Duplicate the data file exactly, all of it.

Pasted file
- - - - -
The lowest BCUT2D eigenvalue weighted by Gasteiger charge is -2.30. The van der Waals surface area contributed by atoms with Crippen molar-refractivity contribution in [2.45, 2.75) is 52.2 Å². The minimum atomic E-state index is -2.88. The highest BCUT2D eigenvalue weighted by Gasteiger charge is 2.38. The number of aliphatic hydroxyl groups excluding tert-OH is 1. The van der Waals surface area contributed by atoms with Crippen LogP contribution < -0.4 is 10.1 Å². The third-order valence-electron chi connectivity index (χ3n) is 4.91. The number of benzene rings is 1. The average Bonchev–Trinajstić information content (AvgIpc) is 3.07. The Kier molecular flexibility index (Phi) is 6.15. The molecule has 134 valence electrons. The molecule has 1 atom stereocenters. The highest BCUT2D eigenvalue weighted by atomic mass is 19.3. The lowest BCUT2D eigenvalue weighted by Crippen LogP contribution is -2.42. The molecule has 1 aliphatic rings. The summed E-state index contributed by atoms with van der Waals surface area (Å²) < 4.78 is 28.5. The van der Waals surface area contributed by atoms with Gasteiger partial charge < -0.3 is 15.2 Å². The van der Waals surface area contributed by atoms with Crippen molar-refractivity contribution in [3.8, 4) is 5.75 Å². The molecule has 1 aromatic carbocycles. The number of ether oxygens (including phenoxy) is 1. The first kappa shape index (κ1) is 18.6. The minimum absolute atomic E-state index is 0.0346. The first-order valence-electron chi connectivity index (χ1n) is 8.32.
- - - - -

The lowest BCUT2D eigenvalue weighted by Gasteiger charge is -2.30. The van der Waals surface area contributed by atoms with Crippen molar-refractivity contribution in [2.45, 2.75) is 52.2 Å². The minimum atomic E-state index is -2.88. The highest BCUT2D eigenvalue weighted by Gasteiger charge is 2.38. The number of aliphatic hydroxyl groups excluding tert-OH is 1. The van der Waals surface area contributed by atoms with Crippen LogP contribution < -0.4 is 10.1 Å². The third-order valence-electron chi connectivity index (χ3n) is 4.91. The number of benzene rings is 1. The average Bonchev–Trinajstić information content (AvgIpc) is 3.07. The Kier molecular flexibility index (Phi) is 6.15. The molecule has 134 valence electrons. The molecule has 1 atom stereocenters. The highest BCUT2D eigenvalue weighted by atomic mass is 19.3. The lowest BCUT2D eigenvalue weighted by Crippen LogP contribution is -2.42. The molecule has 1 aliphatic rings. The summed E-state index contributed by atoms with van der Waals surface area (Å²) < 4.78 is 28.5. The van der Waals surface area contributed by atoms with Gasteiger partial charge < -0.3 is 15.2 Å². The van der Waals surface area contributed by atoms with Crippen molar-refractivity contribution in [3.8, 4) is 5.75 Å². The molecule has 1 aromatic carbocycles. The number of ether oxygens (including phenoxy) is 1. The first kappa shape index (κ1) is 18.6. The minimum absolute atomic E-state index is 0.0346. The first-order valence-electron chi connectivity index (χ1n) is 8.32.